I sat in the high bleachers, my lower back aching. I was listening to the final keynote speaker at a conference, so far back in the nosebleed seats that I had to squint to make out the tall, tattooed pastor standing on the stage. I shifted in my seat, listless and ready to stretch, but before I could move, the pastor launched into a final benediction—a blessing-riff on the Beatitudes.

“Blessed are the agnostics,” she said. “Blessed are those who doubt. Those who aren’t sure, who can still be surprised.”

I barely heard anything after that. My mind fixated on the phrase “blessed are the agnostics” because my husband doesn’t believe in God anymore, and there are moments when I don’t know what I believe, either. His deconversion happened a few years ago, throwing our marriage and family into a tailspin.

Our story is hardly an anomaly. The trend of millennials walking away from faith and/or church has been well documented. A 2015 survey from the Pew Research Center indicates that “the number of US adults who do not identify with any organized religion is growing” and “the drop in Christian affiliation is particularly pronounced among young adults.” Although the rise of the so-called religious nones has been thoroughly discussed in Christian circles over the past few years, we don’t talk as purposefully about the marital complications that come with this trend. When a married millennial leaves the faith, what happens to the spouse left in his wake?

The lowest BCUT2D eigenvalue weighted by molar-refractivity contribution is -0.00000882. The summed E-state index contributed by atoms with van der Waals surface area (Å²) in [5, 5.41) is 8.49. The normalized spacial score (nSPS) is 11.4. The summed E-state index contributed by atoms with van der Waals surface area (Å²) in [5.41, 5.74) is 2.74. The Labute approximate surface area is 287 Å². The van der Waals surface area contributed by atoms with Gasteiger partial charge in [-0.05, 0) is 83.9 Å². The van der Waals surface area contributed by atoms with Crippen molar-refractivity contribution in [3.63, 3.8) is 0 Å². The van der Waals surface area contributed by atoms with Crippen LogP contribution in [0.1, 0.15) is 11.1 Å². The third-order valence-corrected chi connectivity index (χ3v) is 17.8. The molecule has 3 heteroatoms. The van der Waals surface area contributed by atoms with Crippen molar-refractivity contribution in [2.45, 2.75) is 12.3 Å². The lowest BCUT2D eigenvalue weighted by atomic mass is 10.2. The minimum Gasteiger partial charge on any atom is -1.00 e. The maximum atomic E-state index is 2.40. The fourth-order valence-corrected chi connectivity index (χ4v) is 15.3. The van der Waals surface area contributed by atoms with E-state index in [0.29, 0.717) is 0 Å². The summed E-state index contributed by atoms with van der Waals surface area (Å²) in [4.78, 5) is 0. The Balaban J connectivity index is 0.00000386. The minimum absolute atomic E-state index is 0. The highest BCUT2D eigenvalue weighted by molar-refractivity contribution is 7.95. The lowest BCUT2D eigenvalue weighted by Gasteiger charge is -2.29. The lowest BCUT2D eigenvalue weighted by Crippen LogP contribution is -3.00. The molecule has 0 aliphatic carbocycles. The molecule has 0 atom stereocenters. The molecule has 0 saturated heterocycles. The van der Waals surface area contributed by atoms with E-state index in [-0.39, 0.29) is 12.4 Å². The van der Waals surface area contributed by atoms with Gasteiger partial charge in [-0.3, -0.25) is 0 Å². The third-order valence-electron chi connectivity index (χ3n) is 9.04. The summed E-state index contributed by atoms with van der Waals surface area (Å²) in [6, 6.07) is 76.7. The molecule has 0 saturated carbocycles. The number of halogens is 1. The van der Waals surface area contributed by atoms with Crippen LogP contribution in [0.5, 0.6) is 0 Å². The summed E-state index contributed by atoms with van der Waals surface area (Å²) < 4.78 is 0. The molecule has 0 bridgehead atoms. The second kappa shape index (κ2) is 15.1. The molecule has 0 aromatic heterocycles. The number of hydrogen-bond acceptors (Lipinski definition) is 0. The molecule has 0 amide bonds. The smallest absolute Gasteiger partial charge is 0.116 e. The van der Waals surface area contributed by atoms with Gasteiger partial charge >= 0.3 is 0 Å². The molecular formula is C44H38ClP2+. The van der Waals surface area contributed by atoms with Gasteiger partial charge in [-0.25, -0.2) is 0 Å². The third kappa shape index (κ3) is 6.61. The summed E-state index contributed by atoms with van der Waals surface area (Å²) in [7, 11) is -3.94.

In our story, the slow drift from faith had been happening for a long time. My husband and I attended a conservative evangelical school and together embodied the Christian-college, do-gooder cliché. We met on a mission trip to Denver, where we hung out with homeless people at a shelter ...

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